[1b] She had problems, but she is doing fine now. <talking about a fact>

    [1c] I emailed her but she didn't reply. <fact>
    [1d] I have emailed her but she hasn't replied (yet). <talking about the event from then to now>


    [2a] They having fun.


    • "having" cannot stand alone as a verb. It needs a helper. Forms of "To Be" function as helping verbs, like this,
    so after eacher verb there has to be a "helper"
    [2b] They are having fun.



    [3a] I'm planning on going. <talk about the future>
    [3b] I plan on going. <fact>

    so, I plan on going next year to USA :) <<< isn't correct?
    it is fact but "next year" make future so I have to incorporate "ing" into the word. (this is another issue i'm not sure if I should say "in the world" or "into the word")

    [3c] I plan to go. <fact>
    so, 3c and 3b are both correct even though there isn't "on" after planning/plan?
    [3d] I'm planning to go. <talk about the future>


    [3e] Letís start (e.g., working) on the lesson.
    that one is for sure correct but how is it differ from the 3d? does this sentence sound less formal?
    [3d] Let's start the lesson.

    ____________
    Correction

    Those are the types of things
    that i'm confused about that confuse me and prevent me to from continue on talking. I get stuck and stop and start to think about each sentence I say. So, if you can give me some examples of part one and two and explain to me some the rules to me I would appreciate it.
    Thank you very much for giving me your time to look up and correct the stuff for me.

    one more thing , is it more correct to say (I have explained to her I can't make it to the party tonight, or I explained to her I can't make it to the party tonight)? why and what's the difference between them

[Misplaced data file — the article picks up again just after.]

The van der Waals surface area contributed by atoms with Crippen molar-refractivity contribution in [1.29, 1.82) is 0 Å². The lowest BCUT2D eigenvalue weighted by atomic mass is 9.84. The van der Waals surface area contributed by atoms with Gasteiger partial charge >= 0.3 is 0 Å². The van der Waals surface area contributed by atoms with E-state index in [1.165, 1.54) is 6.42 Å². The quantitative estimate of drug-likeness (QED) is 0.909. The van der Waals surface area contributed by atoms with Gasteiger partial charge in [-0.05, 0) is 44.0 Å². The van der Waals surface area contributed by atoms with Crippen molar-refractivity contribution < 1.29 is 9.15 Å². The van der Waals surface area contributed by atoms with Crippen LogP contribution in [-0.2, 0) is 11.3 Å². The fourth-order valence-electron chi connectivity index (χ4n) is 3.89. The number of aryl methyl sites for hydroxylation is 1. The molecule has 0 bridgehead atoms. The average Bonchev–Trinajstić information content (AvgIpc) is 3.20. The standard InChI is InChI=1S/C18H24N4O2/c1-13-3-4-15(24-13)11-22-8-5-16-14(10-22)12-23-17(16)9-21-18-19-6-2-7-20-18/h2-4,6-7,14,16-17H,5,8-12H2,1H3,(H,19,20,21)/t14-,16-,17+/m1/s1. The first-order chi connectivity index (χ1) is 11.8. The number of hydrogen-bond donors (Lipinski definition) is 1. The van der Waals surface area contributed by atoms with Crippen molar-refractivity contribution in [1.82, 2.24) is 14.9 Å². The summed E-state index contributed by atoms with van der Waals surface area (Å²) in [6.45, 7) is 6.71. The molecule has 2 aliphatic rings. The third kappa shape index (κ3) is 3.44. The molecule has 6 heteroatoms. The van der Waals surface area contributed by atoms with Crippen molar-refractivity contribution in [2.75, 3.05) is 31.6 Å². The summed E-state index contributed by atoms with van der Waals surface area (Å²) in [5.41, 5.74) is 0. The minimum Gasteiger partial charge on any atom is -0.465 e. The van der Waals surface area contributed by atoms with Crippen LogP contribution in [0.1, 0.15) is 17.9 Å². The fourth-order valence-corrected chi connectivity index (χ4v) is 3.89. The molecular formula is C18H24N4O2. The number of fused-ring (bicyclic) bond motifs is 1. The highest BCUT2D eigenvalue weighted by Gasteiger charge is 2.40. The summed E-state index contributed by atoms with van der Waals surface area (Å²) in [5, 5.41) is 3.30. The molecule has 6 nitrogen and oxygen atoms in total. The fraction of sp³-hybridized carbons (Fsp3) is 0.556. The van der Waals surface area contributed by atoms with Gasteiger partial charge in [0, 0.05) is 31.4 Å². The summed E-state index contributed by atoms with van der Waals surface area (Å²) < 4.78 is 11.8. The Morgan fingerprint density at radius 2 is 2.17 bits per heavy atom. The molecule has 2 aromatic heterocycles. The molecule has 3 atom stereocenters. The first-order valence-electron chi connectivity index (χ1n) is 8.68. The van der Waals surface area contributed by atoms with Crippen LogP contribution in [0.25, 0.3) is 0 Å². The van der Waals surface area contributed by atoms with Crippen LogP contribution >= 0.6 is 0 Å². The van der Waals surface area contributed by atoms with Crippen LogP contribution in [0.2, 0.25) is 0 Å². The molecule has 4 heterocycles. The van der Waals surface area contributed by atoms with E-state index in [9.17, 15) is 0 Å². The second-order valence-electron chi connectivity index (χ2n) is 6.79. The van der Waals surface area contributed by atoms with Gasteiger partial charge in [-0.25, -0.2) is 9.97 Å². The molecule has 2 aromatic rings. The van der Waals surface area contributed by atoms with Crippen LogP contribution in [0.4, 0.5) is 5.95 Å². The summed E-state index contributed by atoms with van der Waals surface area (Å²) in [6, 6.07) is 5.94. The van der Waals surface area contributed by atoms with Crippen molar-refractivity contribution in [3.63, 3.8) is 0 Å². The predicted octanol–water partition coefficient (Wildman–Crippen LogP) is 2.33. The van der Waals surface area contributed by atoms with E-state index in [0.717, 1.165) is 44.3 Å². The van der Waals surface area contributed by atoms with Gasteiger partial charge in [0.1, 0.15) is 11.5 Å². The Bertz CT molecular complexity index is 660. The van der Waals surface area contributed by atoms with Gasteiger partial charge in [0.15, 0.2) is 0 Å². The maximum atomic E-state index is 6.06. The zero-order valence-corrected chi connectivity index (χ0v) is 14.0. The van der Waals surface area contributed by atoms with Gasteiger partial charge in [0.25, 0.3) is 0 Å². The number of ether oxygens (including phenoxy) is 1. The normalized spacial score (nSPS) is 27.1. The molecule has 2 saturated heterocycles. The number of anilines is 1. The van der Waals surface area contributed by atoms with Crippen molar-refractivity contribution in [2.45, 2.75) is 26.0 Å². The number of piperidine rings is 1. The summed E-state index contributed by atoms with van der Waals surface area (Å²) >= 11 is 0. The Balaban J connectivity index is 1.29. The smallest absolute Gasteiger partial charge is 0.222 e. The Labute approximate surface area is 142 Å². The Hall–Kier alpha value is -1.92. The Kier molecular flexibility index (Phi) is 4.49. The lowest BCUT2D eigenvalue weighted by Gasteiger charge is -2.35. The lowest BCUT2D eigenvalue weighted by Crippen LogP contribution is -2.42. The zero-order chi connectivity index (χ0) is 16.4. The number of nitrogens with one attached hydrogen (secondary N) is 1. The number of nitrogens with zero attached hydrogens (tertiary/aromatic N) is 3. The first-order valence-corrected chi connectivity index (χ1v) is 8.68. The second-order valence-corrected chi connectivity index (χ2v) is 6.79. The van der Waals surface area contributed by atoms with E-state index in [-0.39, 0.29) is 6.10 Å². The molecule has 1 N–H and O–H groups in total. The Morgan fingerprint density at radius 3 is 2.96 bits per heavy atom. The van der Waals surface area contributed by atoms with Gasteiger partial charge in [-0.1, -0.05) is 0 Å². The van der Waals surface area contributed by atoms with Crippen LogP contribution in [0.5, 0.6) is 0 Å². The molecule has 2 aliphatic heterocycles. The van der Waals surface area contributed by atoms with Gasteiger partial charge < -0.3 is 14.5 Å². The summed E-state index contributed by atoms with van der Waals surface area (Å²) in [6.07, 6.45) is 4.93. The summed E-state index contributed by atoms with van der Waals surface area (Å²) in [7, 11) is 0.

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    #4

    Re: help please

    Quote Originally Posted by faty View Post
    Thank you very much for giving me your time to look up and correct the stuff for me.

    one more thing , is it more correct to say (I have explained to her I can't make it to the party tonight, or I explained to her I can't make it to the party tonight)? why and what's the difference between them
    correction,

    (is/are) should be used after adj and nouns, right?

    plz I need details as how and when to use them

    Thanx

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    #5

    Re: help please

    Quote Originally Posted by faty View Post
    correction,

    (is/are) should be used after adj and nouns, right?

    plz I need details as how and when to use them

    Thanx

    ??????????????

  2. lauralie2's Avatar
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    #6

    Re: help please

    Hi faty